When the pandemic started last spring, Di Fara, one of New York City’s storied pizza joints, had the same question as countless restaurants nationwide: How would it make any money when customers weren’t allowed through its doors?
One answer quickly emerged: Ship frozen (and slightly smaller) versions of its classic pies across the country in partnership with the eight-year-old e-commerce platform Goldbelly.
Sales picked up so much that Di Fara converted its two-year-old second location, in a food hall, to essentially be a Goldbelly production line. Margaret Mieles, the daughter of Di Fara’s founder, who had already struck an agreement with Goldbelly in December 2019, credits the platform with helping the pizzeria avoid layoffs.
It isn’t just iconic pizzerias that have relied on Goldbelly to survive lockdown orders. More than 400 of the 850 restaurants that sell food on Goldbelly’s platform have joined since the start of the pandemic, an influx that the company says has more than quadrupled sales over the past 12 months.
Parkway Bakery & Tavern in New Orleans, recalled dodging calls from Goldbelly representatives pitching the platform for more than a year, before relenting in September 2019. Even then, he said in an interview, he would ship perhaps 15 boxes in any given week.
Then pandemic lockdowns devastated the restaurant industry. More than 110,000 restaurants nationwide had permanently closed by December, the National Restaurant Association estimated, and a survey it conducted found that sales in October had dropped from a year earlier for 87 percent of the full-service survivors.
Mr. Kennedy shut Parkway in March 2020. When he restarted the business several months later, he began by shipping its signature po’ boy sandwiches through Goldbelly. At the height of the pandemic, Parkway shipped around 200 orders a week, doing roughly the same business that it had done prepandemic — only now its customers included people far from New Orleans.
“We got customers from Alaska calling us, asking us what to do for leftovers,” Mr. Kennedy said. “These are customers we would never have had.”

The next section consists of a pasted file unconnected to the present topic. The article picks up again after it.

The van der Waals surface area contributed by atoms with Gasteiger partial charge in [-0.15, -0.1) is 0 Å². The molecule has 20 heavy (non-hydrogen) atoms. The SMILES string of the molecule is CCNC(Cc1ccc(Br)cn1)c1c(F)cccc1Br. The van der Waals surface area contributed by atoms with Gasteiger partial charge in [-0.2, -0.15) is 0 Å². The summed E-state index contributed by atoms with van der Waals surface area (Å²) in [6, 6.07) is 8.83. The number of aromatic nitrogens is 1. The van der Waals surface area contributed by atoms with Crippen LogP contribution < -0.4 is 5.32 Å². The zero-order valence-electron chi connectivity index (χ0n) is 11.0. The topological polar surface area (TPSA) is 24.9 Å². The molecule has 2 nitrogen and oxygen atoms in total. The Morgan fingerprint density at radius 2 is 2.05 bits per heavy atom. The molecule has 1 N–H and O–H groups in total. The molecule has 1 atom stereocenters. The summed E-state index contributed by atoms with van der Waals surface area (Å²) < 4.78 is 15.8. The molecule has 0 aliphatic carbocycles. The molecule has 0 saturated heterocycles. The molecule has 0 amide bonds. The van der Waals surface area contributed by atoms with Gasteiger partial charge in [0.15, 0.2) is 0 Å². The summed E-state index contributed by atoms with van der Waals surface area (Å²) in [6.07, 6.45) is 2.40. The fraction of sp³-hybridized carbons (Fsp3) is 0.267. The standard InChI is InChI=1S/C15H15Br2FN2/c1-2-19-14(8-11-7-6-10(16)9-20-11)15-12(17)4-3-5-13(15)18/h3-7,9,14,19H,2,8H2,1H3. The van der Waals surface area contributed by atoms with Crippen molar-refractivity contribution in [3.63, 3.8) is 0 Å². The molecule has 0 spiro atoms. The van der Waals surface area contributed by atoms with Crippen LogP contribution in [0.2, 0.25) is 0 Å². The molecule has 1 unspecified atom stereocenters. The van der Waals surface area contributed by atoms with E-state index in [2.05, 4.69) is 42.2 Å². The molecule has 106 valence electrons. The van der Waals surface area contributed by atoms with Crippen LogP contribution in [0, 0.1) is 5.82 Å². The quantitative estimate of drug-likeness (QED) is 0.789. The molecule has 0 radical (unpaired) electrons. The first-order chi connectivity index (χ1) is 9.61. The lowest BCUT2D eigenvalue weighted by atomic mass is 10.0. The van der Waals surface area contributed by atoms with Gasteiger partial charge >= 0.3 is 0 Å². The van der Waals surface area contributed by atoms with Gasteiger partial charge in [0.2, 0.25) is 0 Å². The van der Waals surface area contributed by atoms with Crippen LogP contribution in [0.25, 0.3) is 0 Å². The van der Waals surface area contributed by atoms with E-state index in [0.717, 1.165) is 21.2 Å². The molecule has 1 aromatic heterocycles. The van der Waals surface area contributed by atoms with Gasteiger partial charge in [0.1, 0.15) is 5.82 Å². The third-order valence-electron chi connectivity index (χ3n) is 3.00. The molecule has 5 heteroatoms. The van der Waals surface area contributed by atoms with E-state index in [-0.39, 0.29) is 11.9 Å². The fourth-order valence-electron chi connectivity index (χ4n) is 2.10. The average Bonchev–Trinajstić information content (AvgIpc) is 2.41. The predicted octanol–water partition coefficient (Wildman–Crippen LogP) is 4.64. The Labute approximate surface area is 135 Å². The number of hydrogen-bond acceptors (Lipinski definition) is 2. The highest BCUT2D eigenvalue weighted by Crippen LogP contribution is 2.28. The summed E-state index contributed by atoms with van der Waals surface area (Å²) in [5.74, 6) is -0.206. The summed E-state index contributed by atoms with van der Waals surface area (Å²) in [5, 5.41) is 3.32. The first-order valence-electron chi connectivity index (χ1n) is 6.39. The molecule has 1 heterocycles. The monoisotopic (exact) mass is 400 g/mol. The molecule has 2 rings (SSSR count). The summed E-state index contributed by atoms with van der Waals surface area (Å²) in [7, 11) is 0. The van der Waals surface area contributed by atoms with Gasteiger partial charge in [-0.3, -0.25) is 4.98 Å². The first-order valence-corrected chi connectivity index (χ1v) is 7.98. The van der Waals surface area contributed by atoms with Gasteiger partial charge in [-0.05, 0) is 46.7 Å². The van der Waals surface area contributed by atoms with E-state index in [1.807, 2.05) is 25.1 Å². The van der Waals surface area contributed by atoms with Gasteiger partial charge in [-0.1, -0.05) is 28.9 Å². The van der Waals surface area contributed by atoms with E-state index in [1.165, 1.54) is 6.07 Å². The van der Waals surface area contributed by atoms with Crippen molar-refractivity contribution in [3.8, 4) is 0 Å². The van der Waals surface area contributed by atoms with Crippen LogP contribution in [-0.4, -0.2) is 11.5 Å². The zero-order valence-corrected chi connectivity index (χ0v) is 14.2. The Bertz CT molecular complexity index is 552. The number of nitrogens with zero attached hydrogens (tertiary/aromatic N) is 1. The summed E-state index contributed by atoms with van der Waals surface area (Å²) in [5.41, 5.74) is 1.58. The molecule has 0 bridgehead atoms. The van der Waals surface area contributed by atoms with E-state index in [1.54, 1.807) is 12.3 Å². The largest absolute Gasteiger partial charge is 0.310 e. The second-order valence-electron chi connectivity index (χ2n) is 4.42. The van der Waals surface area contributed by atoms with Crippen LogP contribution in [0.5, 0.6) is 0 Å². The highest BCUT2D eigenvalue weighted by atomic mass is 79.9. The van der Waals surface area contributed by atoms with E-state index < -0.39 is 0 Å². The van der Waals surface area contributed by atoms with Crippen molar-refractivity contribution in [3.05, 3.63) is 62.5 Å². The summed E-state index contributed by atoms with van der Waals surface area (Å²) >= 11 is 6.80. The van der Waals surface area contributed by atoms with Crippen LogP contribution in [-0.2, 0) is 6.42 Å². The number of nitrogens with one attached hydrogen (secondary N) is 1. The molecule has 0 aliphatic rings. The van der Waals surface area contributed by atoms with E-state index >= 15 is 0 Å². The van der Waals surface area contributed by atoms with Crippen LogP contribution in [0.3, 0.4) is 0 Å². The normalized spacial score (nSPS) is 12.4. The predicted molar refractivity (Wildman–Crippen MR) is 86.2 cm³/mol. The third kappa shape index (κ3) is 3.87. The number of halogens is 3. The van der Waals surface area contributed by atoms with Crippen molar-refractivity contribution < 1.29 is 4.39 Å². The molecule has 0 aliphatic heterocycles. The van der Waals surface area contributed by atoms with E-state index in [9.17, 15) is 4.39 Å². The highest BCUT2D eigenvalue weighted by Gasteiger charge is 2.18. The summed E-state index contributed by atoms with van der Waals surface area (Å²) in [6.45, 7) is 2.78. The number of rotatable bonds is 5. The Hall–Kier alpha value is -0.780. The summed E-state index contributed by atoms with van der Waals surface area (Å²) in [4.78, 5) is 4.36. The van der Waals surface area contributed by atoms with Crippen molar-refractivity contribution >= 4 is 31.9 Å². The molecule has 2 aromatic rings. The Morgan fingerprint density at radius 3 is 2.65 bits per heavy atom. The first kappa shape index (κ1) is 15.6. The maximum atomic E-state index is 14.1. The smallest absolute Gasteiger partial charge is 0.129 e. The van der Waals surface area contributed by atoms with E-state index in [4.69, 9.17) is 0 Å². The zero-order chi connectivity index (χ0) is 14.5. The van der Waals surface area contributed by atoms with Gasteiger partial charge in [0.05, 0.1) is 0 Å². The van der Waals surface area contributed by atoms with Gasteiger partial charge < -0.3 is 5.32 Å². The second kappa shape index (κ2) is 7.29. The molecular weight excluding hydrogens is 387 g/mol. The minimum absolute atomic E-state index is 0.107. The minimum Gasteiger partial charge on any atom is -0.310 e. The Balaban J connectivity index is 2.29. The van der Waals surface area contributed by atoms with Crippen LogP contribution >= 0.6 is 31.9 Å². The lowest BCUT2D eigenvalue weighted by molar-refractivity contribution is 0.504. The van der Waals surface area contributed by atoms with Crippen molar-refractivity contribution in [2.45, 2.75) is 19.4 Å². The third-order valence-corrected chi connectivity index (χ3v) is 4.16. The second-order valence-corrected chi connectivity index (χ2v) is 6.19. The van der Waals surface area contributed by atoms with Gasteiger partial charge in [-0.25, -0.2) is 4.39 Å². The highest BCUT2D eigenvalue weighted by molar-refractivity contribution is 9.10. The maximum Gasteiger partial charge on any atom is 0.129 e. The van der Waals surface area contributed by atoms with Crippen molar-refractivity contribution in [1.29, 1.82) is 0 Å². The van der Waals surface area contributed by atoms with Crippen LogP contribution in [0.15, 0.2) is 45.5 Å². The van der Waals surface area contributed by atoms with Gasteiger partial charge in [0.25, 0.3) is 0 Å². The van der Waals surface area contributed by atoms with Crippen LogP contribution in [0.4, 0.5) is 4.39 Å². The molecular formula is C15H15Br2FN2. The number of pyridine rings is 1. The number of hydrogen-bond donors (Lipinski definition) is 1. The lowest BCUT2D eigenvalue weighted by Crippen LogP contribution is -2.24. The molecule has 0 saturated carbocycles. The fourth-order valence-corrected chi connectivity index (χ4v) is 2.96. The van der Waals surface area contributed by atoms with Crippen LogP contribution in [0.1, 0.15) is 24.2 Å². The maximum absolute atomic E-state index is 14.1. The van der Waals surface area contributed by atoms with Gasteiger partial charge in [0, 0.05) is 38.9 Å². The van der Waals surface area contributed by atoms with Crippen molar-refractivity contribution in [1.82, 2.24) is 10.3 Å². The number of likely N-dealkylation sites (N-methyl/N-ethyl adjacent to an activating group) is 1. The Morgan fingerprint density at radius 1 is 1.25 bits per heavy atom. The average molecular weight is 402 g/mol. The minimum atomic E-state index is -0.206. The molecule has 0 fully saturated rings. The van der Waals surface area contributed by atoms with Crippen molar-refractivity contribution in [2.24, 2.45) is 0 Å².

Some restaurants seeking alternate sources of revenue during the pandemic turned to local delivery services; total orders on DoorDash’s platform in 2020, for instance, jumped roughly threefold from the previous year.
But like Mr. Kennedy, many also turned to Goldbelly to ship their pork shoulder dinners, bagel brunches and huckleberry cheesecakes to locations as far away as Hawaii. (Goldbelly doesn’t consider services like DoorDash to be rivals, since its food generally takes at least a day to arrive and requires cooking).
grilled eggplant parm — something that previously would never have been served at the Michelin-starred restaurant — in part because it would do well on Goldbelly.
Spectrum Equity, the investment firm that is leading the new financing round, reached out to Goldbelly last year as it saw how the company was able to connect local restaurants with a national audience.
“The pandemic has really accelerated trends that were already happening,” said Pete Jensen, a managing director at Spectrum, adding that Goldbelly’s growth has been “extraordinary.”
Mr. Ariel said the fresh capital — raised at an undisclosed valuation — would help Goldbelly expand further, including by hiring more staff and augmenting new offerings like livestreamed cooking classes with celebrity chefs, including Marcus Samuelsson and Daniel Boulud. The company is looking to have more than 1,000 restaurants on its platform by year-end.
The goal, Mr. Ariel said, is to make Goldbelly the biggest platform on which restaurants make money outside of in-person dining, while expanding their brands nationally.